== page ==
offer or message is determined by the relationship you have to the
recipients of your newsletter. If the recipients are existing customers
that have made purchases from you previously, it is possible to use a
more personal tone in your newsletter and to be fairly direct when
conveying your offer or message. Feel free to relate your current offer
or message to the products or services that the customers have purchased
previously, and to provide them with some sort of benefit as a
consequence. If the recipients of your newsletter have not previously
made a purchase from you, it is important to ensure that you gain their
confidence so they don't feel that there is any sort of "risk"
involved with buying goods or services from you. You can do this by:
advantageous terms & conditions, for example "We offer a money
back guarantee to any customer that is not fully satisfied with our
warranties, for example "We exchange any faulty products free
of charge within 24 hours". This shows that you offer excellent
service and that you have a high degree of faith in your products.
advantageous payment terms, for example "Payment is due 30 days
after invoice date".
customer an attractive introductory offer with a good discount.
well-known companies that are satisfied with your products as
the advantages you offer compared to your competitors.
6. How is the
offer or message in your newsletter structured?
Avoid trying to use too much
"force" when selling, because offers that are "too" fantastic
run the risk of seeming too good to be true. Be clear and credible and,
above all else, ensure that you deliver what you promise! It is much
easier to get a satisfied customer to buy again in the future than it is
a dissatisfied one. Avoid using words that generalise too much, it is
better to write "85%" or "9/10" than to write
"many" or "most".
But the offer or message in your
newsletter must provide the customer with something special. You should
highlight the advantages with your offer so that the recipient can see
them from his/her perspective and can immediately realise the benefits
involved with accepting your offer. If you have any direct competitors,
make it clear why your particular offer is so good.
7. What should you
do if your offer involves some sort of disadvantage for the customer?
If your offer involves some sort of obvious
disadvantage for the customer you should not try to hide that fact.
Anticipate the customer's potential objections and meet them with sound
counter arguments. Show why the problem isn't as big as it might seem,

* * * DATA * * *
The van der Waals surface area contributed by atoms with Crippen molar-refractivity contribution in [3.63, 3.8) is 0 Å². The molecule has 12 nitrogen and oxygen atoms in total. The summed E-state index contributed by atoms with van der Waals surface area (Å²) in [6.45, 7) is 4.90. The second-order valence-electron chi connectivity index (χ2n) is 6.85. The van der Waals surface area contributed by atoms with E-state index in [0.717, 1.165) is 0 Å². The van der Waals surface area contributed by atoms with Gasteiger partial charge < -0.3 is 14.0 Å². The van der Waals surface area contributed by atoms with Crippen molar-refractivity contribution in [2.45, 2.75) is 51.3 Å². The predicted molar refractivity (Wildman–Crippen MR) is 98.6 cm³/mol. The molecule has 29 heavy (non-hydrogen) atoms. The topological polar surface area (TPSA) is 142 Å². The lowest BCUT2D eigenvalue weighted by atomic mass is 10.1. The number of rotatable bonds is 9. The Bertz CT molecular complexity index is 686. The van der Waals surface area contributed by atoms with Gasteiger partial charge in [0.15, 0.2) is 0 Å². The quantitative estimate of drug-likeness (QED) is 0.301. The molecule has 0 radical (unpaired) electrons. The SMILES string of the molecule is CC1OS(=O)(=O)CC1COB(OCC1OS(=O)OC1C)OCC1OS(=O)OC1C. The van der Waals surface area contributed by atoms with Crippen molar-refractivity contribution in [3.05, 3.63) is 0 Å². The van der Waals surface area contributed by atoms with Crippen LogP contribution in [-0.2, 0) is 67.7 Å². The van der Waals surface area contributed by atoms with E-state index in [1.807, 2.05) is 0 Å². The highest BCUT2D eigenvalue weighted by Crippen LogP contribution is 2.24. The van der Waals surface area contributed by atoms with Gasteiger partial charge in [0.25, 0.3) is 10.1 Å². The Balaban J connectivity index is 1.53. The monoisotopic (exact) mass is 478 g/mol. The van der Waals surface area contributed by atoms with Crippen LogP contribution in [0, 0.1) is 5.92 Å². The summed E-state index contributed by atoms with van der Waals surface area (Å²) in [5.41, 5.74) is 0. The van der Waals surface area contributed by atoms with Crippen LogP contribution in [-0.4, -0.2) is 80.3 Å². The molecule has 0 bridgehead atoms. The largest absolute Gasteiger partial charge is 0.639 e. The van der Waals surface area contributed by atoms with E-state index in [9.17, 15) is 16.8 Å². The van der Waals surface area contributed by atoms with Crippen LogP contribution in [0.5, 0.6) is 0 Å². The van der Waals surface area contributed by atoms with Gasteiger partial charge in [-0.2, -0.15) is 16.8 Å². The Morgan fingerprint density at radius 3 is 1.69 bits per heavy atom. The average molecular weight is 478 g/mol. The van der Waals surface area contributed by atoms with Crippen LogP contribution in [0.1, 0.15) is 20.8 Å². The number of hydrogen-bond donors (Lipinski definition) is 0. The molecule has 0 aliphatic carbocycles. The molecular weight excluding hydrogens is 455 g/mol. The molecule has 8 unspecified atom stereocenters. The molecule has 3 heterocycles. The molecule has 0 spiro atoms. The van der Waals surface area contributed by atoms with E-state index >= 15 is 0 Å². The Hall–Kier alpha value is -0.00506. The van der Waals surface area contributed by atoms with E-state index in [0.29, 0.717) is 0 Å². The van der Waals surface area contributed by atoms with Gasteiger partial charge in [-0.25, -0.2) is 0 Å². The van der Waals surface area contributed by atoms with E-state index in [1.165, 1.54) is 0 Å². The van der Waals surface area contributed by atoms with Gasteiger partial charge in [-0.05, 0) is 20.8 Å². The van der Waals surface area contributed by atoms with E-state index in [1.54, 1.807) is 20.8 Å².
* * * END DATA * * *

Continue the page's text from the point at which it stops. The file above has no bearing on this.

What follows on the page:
and explain how it can be resolved. Furthermore, highlight the benefits
that compensate for the potential disadvantage with your offer. Being
honest with the customer is also an effective way of increasing the
credibility of your offer.
8. Why should the
customer make a purchase at this particular point in time?
Create newsletters with an offer or a
message that is of a pressing nature, and impose a final date for
placing an order. Remember that offers sent via e-mail have a shorter
lifespan than those sent by regular post (people tend not to save
newsletters), so try to get the reader to place an order as quickly as
possible. You can do this by running campaigns that are of shorter
duration than is normally the case with traditional letters sent by
9. Does your
newsletter include some sort of bonus?
Give the reader of your newsletter something
"extra". It could be some sort of promotional item, or a particularly
good discount. Eveyone wants to feel special and to believe that they
are getting a good deal. The bonus you offer should be the "icing on the
cake" that means that your customer doesn't hesitate but instead feels
that it is just as well to place an order at once.
If your newsletter is structured more
or less as a normal letter, you can include information about a bonus in
a "PS", for example:
If you place your order today you will receive a gold pen into the
Surveys indicate that people read a
"PS" surprisingly often, since they want to see who has signed the
letter, and the "PS" is often positioned directly under the signature.
10. Who has signed
The signatory is an important aspect of your
newsletters. The sender's signature/name helps to determine the value,
credibility and significance of the offer or message for the reader.
Have you had most of the personal contact with the customer, or has
someone else at your company been the customer's regular contact person?
Ideally, the person seen to be the sender of the newsletter should be
someone familiar to the customer.
11. Do you have
someone who proofreads the text in your newsletter?
Wait a few days after writing the text in
your newsletter, and then read it again. All mistakes, ambiguities and
careless errors that you didn't initially pick up will often be apparent
the second time around, at which point they can be corrected.
Let your friends and colleagues read
your newsletter. If they say "It's fine" then unfortunately it
is probably not very good. If they say "Do you really get a gold
pen if you respond within 10 days?!" - then it's good!. You must
get the people who proofread your newsletter to REACT to the content,
and not just be polite; as polite is something that the recipients of
your newsletter will not be!